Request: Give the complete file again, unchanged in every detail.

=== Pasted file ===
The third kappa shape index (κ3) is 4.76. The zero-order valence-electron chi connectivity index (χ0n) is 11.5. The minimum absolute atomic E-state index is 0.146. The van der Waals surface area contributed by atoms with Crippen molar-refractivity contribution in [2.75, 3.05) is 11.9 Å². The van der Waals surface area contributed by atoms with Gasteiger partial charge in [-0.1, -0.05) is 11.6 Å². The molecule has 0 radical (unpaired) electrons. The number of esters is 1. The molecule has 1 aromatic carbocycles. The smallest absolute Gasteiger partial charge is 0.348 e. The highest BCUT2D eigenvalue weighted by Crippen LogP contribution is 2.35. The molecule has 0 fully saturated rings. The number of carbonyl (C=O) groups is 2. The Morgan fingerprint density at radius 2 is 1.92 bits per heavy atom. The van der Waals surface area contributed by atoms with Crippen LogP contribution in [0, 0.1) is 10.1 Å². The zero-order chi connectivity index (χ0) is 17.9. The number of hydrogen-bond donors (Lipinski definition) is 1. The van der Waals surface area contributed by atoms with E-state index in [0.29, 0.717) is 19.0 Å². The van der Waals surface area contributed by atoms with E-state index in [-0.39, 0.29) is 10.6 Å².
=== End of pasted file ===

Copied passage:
The third kappa shape index (κ3) is 4.76. The zero-order valence-electron chi connectivity index (χ0n) is 11.5. The minimum absolute atomic E-state index is 0.146. The van der Waals surface area contributed by atoms with Crippen molar-refractivity contribution in [2.75, 3.05) is 11.9 Å². The van der Waals surface area contributed by atoms with Gasteiger partial charge in [-0.1, -0.05) is 11.6 Å². The molecule has 0 radical (unpaired) electrons. The number of esters is 1. The molecule has 1 aromatic carbocycles. The smallest absolute Gasteiger partial charge is 0.348 e. The highest BCUT2D eigenvalue weighted by Crippen LogP contribution is 2.35. The molecule has 0 fully saturated rings. The number of carbonyl (C=O) groups is 2. The Morgan fingerprint density at radius 2 is 1.92 bits per heavy atom. The van der Waals surface area contributed by atoms with Crippen LogP contribution in [0, 0.1) is 10.1 Å². The zero-order chi connectivity index (χ0) is 17.9. The number of hydrogen-bond donors (Lipinski definition) is 1. The van der Waals surface area contributed by atoms with E-state index in [0.29, 0.717) is 19.0 Å². The van der Waals surface area contributed by atoms with E-state index in [-0.39, 0.29) is 10.6 Å².